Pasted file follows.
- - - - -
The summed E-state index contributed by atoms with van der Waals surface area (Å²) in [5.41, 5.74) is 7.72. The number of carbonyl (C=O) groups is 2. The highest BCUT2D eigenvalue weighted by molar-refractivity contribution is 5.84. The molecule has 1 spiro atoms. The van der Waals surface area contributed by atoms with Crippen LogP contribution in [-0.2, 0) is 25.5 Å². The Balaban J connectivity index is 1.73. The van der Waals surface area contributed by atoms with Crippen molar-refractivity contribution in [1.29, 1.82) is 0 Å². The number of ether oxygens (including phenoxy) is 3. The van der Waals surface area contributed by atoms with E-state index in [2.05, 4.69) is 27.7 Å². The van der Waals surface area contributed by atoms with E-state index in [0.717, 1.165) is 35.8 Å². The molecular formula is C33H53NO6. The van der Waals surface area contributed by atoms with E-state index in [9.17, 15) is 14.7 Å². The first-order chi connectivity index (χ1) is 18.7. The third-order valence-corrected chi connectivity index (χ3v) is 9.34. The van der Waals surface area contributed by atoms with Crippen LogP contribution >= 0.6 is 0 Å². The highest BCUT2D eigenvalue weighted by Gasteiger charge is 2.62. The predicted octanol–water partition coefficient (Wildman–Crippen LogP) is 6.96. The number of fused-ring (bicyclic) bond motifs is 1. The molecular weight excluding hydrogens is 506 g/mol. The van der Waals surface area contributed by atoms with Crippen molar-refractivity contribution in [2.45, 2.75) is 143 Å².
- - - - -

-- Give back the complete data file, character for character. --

The summed E-state index contributed by atoms with van der Waals surface area (Å²) in [5.41, 5.74) is 7.72. The number of carbonyl (C=O) groups is 2. The highest BCUT2D eigenvalue weighted by molar-refractivity contribution is 5.84. The molecule has 1 spiro atoms. The van der Waals surface area contributed by atoms with Crippen LogP contribution in [-0.2, 0) is 25.5 Å². The Balaban J connectivity index is 1.73. The van der Waals surface area contributed by atoms with Crippen molar-refractivity contribution in [1.29, 1.82) is 0 Å². The number of ether oxygens (including phenoxy) is 3. The van der Waals surface area contributed by atoms with E-state index in [2.05, 4.69) is 27.7 Å². The van der Waals surface area contributed by atoms with E-state index in [0.717, 1.165) is 35.8 Å². The molecular formula is C33H53NO6. The van der Waals surface area contributed by atoms with E-state index in [9.17, 15) is 14.7 Å². The first-order chi connectivity index (χ1) is 18.7. The third-order valence-corrected chi connectivity index (χ3v) is 9.34. The van der Waals surface area contributed by atoms with Crippen LogP contribution >= 0.6 is 0 Å². The highest BCUT2D eigenvalue weighted by Gasteiger charge is 2.62. The predicted octanol–water partition coefficient (Wildman–Crippen LogP) is 6.96. The number of fused-ring (bicyclic) bond motifs is 1. The molecular weight excluding hydrogens is 506 g/mol. The van der Waals surface area contributed by atoms with Crippen molar-refractivity contribution in [2.45, 2.75) is 143 Å².